"We build as fancy leads..."
For Johnson and his construction team, transforming his Death Valley land holdings into the estate that stands today was no easy feat. The site, at 3,000 feet, is nestled between the scorching desert and towering mountains. The engineer envisioned a practical complex using innovative technology and alternative sources of energy in the spring-fed canyon.
Charles Alexander MacNeilledge, a Los Angeles architect, captured Johnson's vision and oversaw the design. Close to 100 crew, most local Shoshone Timbisha Indians were hired. Material was hauled to the site in trucks from the Bonnie Claire railroad station, located 18 miles from Grapevine Canyon. The existence of the railroads and basic road system facilitated the movement of construction tools and materials through the seemingly remote surroundings. Creating the Johnsons' dream home took many years of hard labor and close to $2 million dollars.
Work began on the Johnsons' permanent vacation retreat in 1922. After completing a few harsh-looking buildings that disrupted the landscape's tranquility, laborers remodeled the estate in the Spanish Colonial Revival style. Johnson employed many workers for this daunting project, including local Timbisha Shoshone men. A high turnover rate may be indicative of more than just the extreme natural environment. Workers were immediately fired if caught violating any of Johnson's strict set of rules.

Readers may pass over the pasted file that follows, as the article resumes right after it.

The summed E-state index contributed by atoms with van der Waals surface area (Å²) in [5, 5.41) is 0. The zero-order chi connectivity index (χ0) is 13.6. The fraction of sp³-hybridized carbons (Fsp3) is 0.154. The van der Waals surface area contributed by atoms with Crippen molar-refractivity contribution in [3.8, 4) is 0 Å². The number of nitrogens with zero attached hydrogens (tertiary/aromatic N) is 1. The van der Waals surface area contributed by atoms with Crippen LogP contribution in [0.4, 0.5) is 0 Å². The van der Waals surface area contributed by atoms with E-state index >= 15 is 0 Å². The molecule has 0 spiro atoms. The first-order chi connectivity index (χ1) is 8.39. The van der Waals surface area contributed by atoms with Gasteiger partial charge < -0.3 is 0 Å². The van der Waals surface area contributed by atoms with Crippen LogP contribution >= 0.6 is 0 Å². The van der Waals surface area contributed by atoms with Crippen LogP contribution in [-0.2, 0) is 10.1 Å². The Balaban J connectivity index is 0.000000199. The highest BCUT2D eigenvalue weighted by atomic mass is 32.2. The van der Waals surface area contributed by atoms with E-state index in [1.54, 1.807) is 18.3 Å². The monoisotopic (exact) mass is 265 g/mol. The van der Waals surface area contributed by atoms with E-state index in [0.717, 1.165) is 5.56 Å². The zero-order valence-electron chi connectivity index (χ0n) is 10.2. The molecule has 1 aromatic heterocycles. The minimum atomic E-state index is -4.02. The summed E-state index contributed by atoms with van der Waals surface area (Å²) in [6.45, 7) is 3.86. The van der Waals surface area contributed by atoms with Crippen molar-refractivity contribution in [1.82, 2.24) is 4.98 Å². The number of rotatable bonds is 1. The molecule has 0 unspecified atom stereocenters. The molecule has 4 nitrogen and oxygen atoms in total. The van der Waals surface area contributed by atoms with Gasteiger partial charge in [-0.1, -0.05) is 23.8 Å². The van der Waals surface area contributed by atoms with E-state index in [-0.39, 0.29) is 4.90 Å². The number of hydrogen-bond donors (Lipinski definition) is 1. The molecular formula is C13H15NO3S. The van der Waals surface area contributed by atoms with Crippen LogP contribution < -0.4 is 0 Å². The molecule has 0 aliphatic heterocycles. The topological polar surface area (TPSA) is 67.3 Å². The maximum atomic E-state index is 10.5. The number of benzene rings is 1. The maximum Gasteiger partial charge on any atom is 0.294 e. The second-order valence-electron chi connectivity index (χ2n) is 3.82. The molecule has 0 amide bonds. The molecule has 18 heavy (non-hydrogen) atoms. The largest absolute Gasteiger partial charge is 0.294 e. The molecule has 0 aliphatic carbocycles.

The house has thick walls and deep-set windows so that heat doesn't penetrate. While it looks like adobe, in fact, the house is wood framed with stucco. The walls were filled with insulation that keeps the house cool in the blistering heat.
The complete vision for Death Valley Ranch was never fully realized. A land dispute with the federal government caused Johnson to abruptly halt construction in 1931. Even though he was able to regain private ownership of his vacation home in 1937, Johnson could not accumulate the necessary funds or energy to execute the Castle's finishing touches. An unfinished pool and other incomplete landscape features will forever expose the abrupt end of construction at Scotty's Castle.